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Patterns

Patterns can be created on fabrics in many different ways. Most recently the use of digital prints are used for the ability to produce for fast fashion. A more traditional way is in the art of Batik printing/dying. Applying hot wax onto the material before dying is what creates something unique and beautiful! Most impressive designs come from Indonesian designer Dries Van Noten. He expresses his love for print onto soft fabrics and mixes them with elegant shapes. Truly beautiful!

Knit

Knit has worked within fashion for as long as it has been created. It can be used to create chunky knits for those cold winter days, or tight knitted jumpers to wear comfortably on those cooler days. MÌdate’s designs have taken the chunky knit to a new level. The chunky knit may usually be though of as a winter warmer but with the mÌdate range it has been created for spring summer, to be worn as an accessory to compliment an outfit.


Kata

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Kata £190 This samurai inspired product was created as an accessory to be worn over an addition garment. The neckpiece has two elements to it that make it such an attractive piece. The knitted section of the neckpiece is made up of 18 rows of knitted alpaca wool. The alpaca wool gives a chunky harsh finish but soft to touch. It is finished off with 40 strands of the suede threads the suede threads give the contrast of soft and hard materials. The suede is connected to the wool using a macramé knot called half hitch. This holds the suede in place perfectly so that the next stage can be completed. Using a knot called the alternative square knit is what has given the pattern effect on “Kata”. This innovative accessory is finished of perfectly with decorative beading on alternate threads to add a little sparkle.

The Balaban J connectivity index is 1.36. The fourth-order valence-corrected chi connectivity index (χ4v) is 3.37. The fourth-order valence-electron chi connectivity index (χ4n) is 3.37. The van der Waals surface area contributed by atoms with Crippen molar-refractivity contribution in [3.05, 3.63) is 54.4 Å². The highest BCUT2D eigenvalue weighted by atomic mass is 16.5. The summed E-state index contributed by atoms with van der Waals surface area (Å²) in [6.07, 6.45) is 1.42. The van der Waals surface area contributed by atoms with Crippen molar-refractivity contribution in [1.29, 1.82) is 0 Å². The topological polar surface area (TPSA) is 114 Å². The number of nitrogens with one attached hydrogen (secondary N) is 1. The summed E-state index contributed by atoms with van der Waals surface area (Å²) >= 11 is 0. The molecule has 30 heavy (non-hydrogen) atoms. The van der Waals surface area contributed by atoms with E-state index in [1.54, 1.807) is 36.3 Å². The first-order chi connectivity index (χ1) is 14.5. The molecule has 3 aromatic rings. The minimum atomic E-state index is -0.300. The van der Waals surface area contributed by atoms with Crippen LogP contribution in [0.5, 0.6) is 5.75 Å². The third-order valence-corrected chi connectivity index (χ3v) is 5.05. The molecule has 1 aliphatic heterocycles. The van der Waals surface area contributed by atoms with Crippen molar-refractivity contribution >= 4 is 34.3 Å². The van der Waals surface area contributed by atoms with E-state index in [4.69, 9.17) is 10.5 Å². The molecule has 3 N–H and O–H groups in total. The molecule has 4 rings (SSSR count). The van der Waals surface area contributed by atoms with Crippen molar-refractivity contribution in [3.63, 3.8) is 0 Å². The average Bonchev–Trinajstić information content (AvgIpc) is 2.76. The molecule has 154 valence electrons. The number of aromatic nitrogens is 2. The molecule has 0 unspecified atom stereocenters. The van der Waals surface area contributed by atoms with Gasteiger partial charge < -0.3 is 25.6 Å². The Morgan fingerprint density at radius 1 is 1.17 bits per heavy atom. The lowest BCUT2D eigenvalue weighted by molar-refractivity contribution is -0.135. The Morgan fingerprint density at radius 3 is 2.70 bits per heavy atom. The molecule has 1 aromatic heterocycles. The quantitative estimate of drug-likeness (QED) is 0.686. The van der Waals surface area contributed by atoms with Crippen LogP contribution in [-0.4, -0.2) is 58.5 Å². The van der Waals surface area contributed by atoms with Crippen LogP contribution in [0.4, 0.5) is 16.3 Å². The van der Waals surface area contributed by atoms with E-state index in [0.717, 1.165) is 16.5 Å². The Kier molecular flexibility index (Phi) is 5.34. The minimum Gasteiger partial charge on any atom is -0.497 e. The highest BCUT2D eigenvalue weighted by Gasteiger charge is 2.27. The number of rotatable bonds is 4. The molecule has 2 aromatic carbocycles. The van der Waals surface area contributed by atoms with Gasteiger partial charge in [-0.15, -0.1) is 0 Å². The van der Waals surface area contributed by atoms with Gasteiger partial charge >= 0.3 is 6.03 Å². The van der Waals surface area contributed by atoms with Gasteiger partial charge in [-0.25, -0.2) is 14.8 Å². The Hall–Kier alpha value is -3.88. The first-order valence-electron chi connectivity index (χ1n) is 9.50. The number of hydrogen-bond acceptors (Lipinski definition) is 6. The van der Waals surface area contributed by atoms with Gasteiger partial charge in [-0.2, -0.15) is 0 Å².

Perfect to wear over every

fashionista most prised possession, a little black dress.


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MĂŚmi


Mædate has designed these leg pieces to be connected to shoes and sandals to give an outfit a new twist and touch of style in an original way. Each leg piece is made of suede strips. The pattern of the macramé is created using the macramé knot half hitch. The main cord is held tight in the direction that is desired, while the decorative cord is knotted tightly over. This repeat knot has created a pattern that is effective and works well as the leg piece. The ability of connecting them to shoes gives this product and edge compared to many with the fashion industry.

Mæmi £90


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Spring / Summer 2013

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4. 2.


5.

1. Kata / neckpiece - £190 4. Satu / belt - £150 2. Uta / belt - £110

5. Mæmi / leg pieces £90

3. Michi / vest - £205

6. Alko / bag - £75

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Future

Fast fashion has increased so much within high street stores that some stores have can new stock designed and ready for sale within a matter of weeks. With the detailing and passion that goes into producing the Mædate products it would be impossible for a brand like Mædate to have a turn around of a range of products within this amount of time. This is what makes Mædate stand out from the rest.

Mædate is passionate to produce products that

increase the awareness of handcrafts within the fashion industry. The products created currently are ones that are produced to be added to a previously owned garment, giving this a new style and lease of life. This idea of restyling garments to how the consumer wishes is what makes the Mædate concept uniquely different to any other crafted company. While this is something that will continue as the brand grows, Mædate would also wished to develop and expand in order to achieve always giving the customers what they desire.

To enable this, Mædate would like to move

forward in creating full garments. These garments would be made up of natural materials, such as cotton and bamboo, as the main body with selected sections introduced that will bring the emphasis back to what it is that created Mædate, the knit and macramé. This way of designing means that Mædate will develop seasonal products, keeping our customers up to date with all the latest styles and trends, whilst also keeping what it is that appealed to our clients originally, the use of macramé and knit.


www.maedate.co.uk info@maedate.co.uk


FINAL maedate publication